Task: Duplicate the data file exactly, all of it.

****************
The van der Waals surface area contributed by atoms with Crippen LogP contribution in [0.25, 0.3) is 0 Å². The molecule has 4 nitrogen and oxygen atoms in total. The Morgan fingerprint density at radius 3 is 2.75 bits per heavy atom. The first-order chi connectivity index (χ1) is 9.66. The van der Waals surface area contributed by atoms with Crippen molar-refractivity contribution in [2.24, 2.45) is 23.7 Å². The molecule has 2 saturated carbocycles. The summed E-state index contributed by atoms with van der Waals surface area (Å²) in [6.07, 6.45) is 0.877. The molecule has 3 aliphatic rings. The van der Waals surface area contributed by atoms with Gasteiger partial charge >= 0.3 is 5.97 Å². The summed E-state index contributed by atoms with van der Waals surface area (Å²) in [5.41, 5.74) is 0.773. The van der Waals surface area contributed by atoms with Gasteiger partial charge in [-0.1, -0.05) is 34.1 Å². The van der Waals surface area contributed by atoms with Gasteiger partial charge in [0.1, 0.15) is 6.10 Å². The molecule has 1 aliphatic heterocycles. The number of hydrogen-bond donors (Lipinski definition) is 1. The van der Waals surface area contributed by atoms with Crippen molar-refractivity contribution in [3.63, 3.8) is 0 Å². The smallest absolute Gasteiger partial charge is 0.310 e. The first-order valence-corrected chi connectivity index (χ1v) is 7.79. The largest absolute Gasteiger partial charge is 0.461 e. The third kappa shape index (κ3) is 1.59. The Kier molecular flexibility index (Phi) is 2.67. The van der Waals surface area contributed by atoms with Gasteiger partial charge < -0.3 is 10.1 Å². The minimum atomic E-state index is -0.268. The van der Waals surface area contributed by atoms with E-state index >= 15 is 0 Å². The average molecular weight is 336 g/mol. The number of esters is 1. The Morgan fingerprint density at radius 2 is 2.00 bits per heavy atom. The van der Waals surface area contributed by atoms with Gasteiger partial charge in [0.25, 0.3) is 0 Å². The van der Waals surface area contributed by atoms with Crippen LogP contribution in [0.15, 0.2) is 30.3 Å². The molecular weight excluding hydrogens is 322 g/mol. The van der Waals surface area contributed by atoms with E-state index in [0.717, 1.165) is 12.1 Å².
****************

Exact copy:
The van der Waals surface area contributed by atoms with Crippen LogP contribution in [0.25, 0.3) is 0 Å². The molecule has 4 nitrogen and oxygen atoms in total. The Morgan fingerprint density at radius 3 is 2.75 bits per heavy atom. The first-order chi connectivity index (χ1) is 9.66. The van der Waals surface area contributed by atoms with Crippen molar-refractivity contribution in [2.24, 2.45) is 23.7 Å². The molecule has 2 saturated carbocycles. The summed E-state index contributed by atoms with van der Waals surface area (Å²) in [6.07, 6.45) is 0.877. The molecule has 3 aliphatic rings. The van der Waals surface area contributed by atoms with Gasteiger partial charge >= 0.3 is 5.97 Å². The summed E-state index contributed by atoms with van der Waals surface area (Å²) in [5.41, 5.74) is 0.773. The van der Waals surface area contributed by atoms with Gasteiger partial charge in [-0.1, -0.05) is 34.1 Å². The van der Waals surface area contributed by atoms with Gasteiger partial charge in [0.1, 0.15) is 6.10 Å². The molecule has 1 aliphatic heterocycles. The number of hydrogen-bond donors (Lipinski definition) is 1. The van der Waals surface area contributed by atoms with Crippen molar-refractivity contribution in [3.63, 3.8) is 0 Å². The smallest absolute Gasteiger partial charge is 0.310 e. The first-order valence-corrected chi connectivity index (χ1v) is 7.79. The largest absolute Gasteiger partial charge is 0.461 e. The third kappa shape index (κ3) is 1.59. The Kier molecular flexibility index (Phi) is 2.67. The van der Waals surface area contributed by atoms with Gasteiger partial charge < -0.3 is 10.1 Å². The minimum atomic E-state index is -0.268. The van der Waals surface area contributed by atoms with E-state index >= 15 is 0 Å². The average molecular weight is 336 g/mol. The number of esters is 1. The Morgan fingerprint density at radius 2 is 2.00 bits per heavy atom. The van der Waals surface area contributed by atoms with Gasteiger partial charge in [0.25, 0.3) is 0 Å². The van der Waals surface area contributed by atoms with Crippen LogP contribution in [0.15, 0.2) is 30.3 Å². The molecular weight excluding hydrogens is 322 g/mol. The van der Waals surface area contributed by atoms with E-state index in [0.717, 1.165) is 12.1 Å².